It was the introduction of the AC Ace and Aceca that spawned the last changes to the AC engine.  Needing more power, the UMB engine was finally phased out in favour of the increasingly more powerful CL, CLB and CLBN series of power units, all having shell main and big-end bearings and 11/4 carburettors.  Spurred on by lack of space in the Aces and Acecas, the dynamo migrated from its traditional position at the rear of the engine to a more normal, belt driven siting at the front of the engine.  Power output had increased from an initial 40bhp for the very first engines to a claimed 110 for the last.

But not modern enough...

However, although the AC engine had shrugged off some of its anachronisms and become almost conventional in detail, it remained at heart a vintage engine that had lived beyond its time, a dinosaur amongst emerging leaner, fitter and faster mammals.   It could have been brought up to date.  It could have been redesigned in line with contemporary trends with a shorter stroke and larger bore but such would have necessitated the completely new manufacture of just about every part of the engine.  It just didn't make economic sense, especially for a company as small as AC.  It was far more cost-effective to outsource than re-design.  Nonetheless, it was not until 1963 that the faithful old AC Six finally went out of production.

The Survivors

How many are left?

It is believed that a total of 2,750 cars with AC engines were produced.  Allowing for spares (from which complete engines could and have been built), this could mean that about 3,000 engines altogether were made.  Best estimates suggest that about 1,000 of these survive today, either running, under repair or salted down for a rainy day and ranging in condition from very good to total wreck, mostly the latter.  

A vintage Six engine.  

The sharp-eyed will note that the magneto has been replaced by a more modern distributor!

 

A PVT engine following complete rebuild

The starter motor has moved upwards, the flywheel is smaller in diameter, the water pump is now belt driven, the oil filler is in the rocker box and the engine now sports triple carbs (not shown).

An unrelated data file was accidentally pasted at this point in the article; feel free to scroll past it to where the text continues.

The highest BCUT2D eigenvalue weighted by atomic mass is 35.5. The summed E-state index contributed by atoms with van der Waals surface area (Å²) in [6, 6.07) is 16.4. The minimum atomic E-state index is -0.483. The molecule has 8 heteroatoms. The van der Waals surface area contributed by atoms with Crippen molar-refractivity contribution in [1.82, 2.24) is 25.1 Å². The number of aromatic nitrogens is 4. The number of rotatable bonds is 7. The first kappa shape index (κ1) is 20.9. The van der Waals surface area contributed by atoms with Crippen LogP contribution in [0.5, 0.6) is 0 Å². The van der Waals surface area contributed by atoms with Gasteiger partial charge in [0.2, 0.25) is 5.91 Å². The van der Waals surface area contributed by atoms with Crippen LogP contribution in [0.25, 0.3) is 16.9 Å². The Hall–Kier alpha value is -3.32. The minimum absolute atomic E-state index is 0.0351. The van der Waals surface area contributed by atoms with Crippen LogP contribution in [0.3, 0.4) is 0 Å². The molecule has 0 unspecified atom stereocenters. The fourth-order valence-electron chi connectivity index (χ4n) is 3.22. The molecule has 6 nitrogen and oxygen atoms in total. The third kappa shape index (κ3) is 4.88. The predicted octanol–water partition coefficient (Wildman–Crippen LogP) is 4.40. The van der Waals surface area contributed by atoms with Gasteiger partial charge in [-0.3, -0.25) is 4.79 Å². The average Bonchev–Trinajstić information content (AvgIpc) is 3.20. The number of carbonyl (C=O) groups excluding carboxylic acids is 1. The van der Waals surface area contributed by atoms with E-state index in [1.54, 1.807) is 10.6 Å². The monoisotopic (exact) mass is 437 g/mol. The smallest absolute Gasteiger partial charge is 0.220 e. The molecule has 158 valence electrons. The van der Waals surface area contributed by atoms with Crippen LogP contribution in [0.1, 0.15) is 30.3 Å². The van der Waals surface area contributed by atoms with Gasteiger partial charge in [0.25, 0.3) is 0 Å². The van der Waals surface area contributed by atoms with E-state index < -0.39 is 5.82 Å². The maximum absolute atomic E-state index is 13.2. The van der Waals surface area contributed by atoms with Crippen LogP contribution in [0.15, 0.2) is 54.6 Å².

A rebuilt post-war UMB destined for an Ace and ready for export

The post-war UMB engine shown here is the unit that one is most likely to encounter.  It was fitted to the numerous Two Litre Saloons and to many early Aces and Acecas.  The starter motor has moved upwards yet again and the water pump is now side-mounted.

A good number of Saloons have sacrificed their engines for fitting to PVT ACs, Frazer-Nashes and as replacements for worn out CL-series engines in Aces and Acecas.  

 

The last of the line - a CLBN engine newly rebuilt for a customer in the USA

After more than forty years, the basic shape remains the same although most of the details, internal and external, have changed

And the future?

Reversing the decline...

Since founding AC Engines over ten years ago we have rebuilt so many engines that it is probably fair to say that not only have we halted the decline in the numbers of engines in use but have actually sent it into full reverse!   Engines rescued from decay have been restored to health and a new life powering somebody's treasured AC, Nash or other delectable machine.

Indeed, the future for the engine has never looked brighter than at present.  Whatever your engine problem, be it mechanical, the need for spares or just a lot more power, we can help you.

Towards a brighter future.........